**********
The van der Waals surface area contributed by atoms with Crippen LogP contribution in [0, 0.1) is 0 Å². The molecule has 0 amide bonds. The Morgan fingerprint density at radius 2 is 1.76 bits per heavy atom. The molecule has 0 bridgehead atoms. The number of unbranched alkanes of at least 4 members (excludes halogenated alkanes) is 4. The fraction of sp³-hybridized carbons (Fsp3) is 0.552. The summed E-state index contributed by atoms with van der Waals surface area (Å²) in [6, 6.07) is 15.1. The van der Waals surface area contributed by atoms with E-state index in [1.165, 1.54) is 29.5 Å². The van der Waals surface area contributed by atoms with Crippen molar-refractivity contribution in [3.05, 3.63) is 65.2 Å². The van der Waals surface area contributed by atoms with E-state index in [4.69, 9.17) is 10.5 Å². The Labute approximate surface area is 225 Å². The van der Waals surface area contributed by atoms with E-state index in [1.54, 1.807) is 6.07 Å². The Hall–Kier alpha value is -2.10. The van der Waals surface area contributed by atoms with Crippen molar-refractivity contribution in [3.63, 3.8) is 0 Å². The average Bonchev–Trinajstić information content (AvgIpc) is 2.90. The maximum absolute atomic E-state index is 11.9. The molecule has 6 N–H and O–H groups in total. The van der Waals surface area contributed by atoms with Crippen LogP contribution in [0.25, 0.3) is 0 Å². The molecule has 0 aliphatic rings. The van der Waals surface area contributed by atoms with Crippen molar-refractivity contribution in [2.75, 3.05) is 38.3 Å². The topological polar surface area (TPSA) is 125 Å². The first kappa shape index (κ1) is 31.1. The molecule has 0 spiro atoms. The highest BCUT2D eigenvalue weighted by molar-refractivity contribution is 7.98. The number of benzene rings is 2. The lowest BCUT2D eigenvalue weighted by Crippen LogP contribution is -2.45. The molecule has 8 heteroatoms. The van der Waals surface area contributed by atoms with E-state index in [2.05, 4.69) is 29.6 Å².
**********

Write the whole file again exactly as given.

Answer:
The van der Waals surface area contributed by atoms with Crippen LogP contribution in [0, 0.1) is 0 Å². The molecule has 0 amide bonds. The Morgan fingerprint density at radius 2 is 1.76 bits per heavy atom. The molecule has 0 bridgehead atoms. The number of unbranched alkanes of at least 4 members (excludes halogenated alkanes) is 4. The fraction of sp³-hybridized carbons (Fsp3) is 0.552. The summed E-state index contributed by atoms with van der Waals surface area (Å²) in [6, 6.07) is 15.1. The van der Waals surface area contributed by atoms with E-state index in [1.165, 1.54) is 29.5 Å². The van der Waals surface area contributed by atoms with Crippen molar-refractivity contribution in [3.05, 3.63) is 65.2 Å². The van der Waals surface area contributed by atoms with E-state index in [4.69, 9.17) is 10.5 Å². The Labute approximate surface area is 225 Å². The van der Waals surface area contributed by atoms with E-state index in [1.54, 1.807) is 6.07 Å². The Hall–Kier alpha value is -2.10. The van der Waals surface area contributed by atoms with Crippen molar-refractivity contribution in [3.63, 3.8) is 0 Å². The average Bonchev–Trinajstić information content (AvgIpc) is 2.90. The maximum absolute atomic E-state index is 11.9. The molecule has 6 N–H and O–H groups in total. The van der Waals surface area contributed by atoms with Crippen LogP contribution in [0.25, 0.3) is 0 Å². The molecule has 0 aliphatic rings. The van der Waals surface area contributed by atoms with Crippen molar-refractivity contribution in [2.75, 3.05) is 38.3 Å². The topological polar surface area (TPSA) is 125 Å². The first kappa shape index (κ1) is 31.1. The molecule has 0 spiro atoms. The highest BCUT2D eigenvalue weighted by molar-refractivity contribution is 7.98. The number of benzene rings is 2. The lowest BCUT2D eigenvalue weighted by Crippen LogP contribution is -2.45. The molecule has 8 heteroatoms. The van der Waals surface area contributed by atoms with E-state index in [2.05, 4.69) is 29.6 Å².